Brussels, 09 Jan 2006
The United Nations General Assembly has declared 2008 as the UN International Year of Planet Earth, the biggest ever international effort to promote the Earth sciences.
The aims of the initiative include reducing health problems through an improved understanding of the medical aspects of Earth science, enhancing understanding of the occurrence of natural resources in order to reduce political tension, improving understanding of the evolution of life, increasing interest in Earth sciences within society at large, and encouraging more young people to study Earth science at university.
According to a statement by the organisers, the International Year of Planet Earth 'aims to raise 20 million USD from industry and governments and will spend half on co-funding research, and half on outreach activities'.
Ted Nield, chairman of the outreach programme committee, told CORDIS News that the 20 million USD figure was 'plucked out of the air' when the idea was first conceived in 2001. 'Now we would be hoping for more than 20 million, as inflation has caught up with us since then,' he said.
'Of course, 10 million dollars is a lot of money for outreach activities,' stressed Dr Nield. 'It's not such a huge amount for science perhaps, but it will operate as a co-financing scheme, so we're looking for proposals from researchers that have already secured some funding. The system is modelled on the international geoscience programme, which has proved very effective.'
Indeed, expressions of interest from researchers are already being sought under ten separate research themes, chosen for their societal relevance and outreach potential and set out in ten science prospectuses. These are: groundwater, hazards, Earth and health, climate change, resources, megacities, deep Earth, ocean, soil, and Earth and life.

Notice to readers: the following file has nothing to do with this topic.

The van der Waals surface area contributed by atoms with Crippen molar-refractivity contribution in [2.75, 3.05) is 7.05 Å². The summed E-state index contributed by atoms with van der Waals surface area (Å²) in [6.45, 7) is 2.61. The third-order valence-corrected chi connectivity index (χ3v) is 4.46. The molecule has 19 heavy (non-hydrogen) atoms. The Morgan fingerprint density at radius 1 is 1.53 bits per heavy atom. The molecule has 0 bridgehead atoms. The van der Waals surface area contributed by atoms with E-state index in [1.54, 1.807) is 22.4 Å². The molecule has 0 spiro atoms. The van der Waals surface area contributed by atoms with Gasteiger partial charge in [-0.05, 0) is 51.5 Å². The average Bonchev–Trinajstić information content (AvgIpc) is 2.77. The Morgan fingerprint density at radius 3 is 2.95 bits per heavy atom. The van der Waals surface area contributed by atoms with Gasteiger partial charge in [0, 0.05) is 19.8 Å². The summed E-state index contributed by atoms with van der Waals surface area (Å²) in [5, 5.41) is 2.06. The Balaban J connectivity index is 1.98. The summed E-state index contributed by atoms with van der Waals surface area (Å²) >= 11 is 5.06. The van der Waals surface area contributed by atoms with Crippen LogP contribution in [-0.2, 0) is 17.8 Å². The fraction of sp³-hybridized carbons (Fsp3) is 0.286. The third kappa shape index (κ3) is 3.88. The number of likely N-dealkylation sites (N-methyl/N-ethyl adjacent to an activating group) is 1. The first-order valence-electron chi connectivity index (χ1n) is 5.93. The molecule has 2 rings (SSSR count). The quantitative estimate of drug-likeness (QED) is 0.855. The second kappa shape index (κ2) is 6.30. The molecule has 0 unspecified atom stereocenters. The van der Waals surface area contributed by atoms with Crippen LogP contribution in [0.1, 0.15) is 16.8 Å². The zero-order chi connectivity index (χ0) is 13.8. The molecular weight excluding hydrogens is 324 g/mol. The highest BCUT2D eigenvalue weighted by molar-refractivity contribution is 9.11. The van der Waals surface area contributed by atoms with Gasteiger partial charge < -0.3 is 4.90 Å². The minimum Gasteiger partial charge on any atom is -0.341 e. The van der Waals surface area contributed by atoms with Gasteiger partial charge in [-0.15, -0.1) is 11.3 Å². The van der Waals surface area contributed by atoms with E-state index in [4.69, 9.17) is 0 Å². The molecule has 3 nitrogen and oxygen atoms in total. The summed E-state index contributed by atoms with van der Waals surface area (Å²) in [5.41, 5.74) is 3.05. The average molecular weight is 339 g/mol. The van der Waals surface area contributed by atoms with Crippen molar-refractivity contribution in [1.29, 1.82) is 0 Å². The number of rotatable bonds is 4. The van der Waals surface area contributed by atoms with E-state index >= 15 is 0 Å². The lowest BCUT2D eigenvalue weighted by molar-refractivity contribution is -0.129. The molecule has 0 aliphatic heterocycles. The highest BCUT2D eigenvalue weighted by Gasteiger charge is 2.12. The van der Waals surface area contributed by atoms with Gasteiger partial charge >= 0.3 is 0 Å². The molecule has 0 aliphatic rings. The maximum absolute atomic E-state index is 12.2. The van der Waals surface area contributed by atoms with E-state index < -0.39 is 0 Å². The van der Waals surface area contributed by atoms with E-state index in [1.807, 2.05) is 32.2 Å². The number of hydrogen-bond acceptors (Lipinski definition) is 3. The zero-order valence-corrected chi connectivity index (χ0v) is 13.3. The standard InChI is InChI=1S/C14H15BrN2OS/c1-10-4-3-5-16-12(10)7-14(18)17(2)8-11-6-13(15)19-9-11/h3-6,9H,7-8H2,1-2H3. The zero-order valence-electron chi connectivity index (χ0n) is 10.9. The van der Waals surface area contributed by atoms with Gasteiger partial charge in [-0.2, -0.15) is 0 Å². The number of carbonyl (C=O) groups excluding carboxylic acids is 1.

However, Dr Nield believes that whilst the science component will be very important, the wider and more fundamental objectives of the International Year of Planet Earth are achieving the public outreach and political impact needed in order to raise the global profile of Earth sciences. 'Although I am saying this as the chair of the outreach programme, you understand!' he joked.
Dr Nield adds that the public outreach element of the initiative will play the key role in attracting the desired corporate investment, 'because that's where companies will see the benefit of investing their PR dollars'. He also believes that achieving endorsement from the UN, as well as the backing of 97 countries representing 87 per cent of the world's population, will open many doors. 'We felt UN backing was important - and it has been a four year task to achieve it - because we want to attract new money from industry, and for this we thought we would need the endorsement of the UN,' Dr Nield told CORDIS News.
The initiative was originally launched jointly by the International Union of Geological Sciences (IUGS) and UNESCO, and was promoted politically within the UN by the People's Republic of Tanzania. Eduardo de Mulder, former president of IUGS and project leader of the initiative, said: 'The International Year of Planet Earth aims to contribute to the improvement of everyday life, especially in the less developed countries, by promoting the societal potential of the world's Earth scientists.'
Professor de Mulder concluded: 'Around the shores of the Indian Ocean, some 230,000 people are dead because the world's governments have not yet grasped the need to use geoscientists' knowledge and understanding of the Earth more effectively. Yet that knowledge is readily available in the practical experience and publications of some half a million Earth scientists all over the world, a professional community that is ready and willing to contribute to a safer, healthier and wealthier society if called upon by politicians and decision makers.'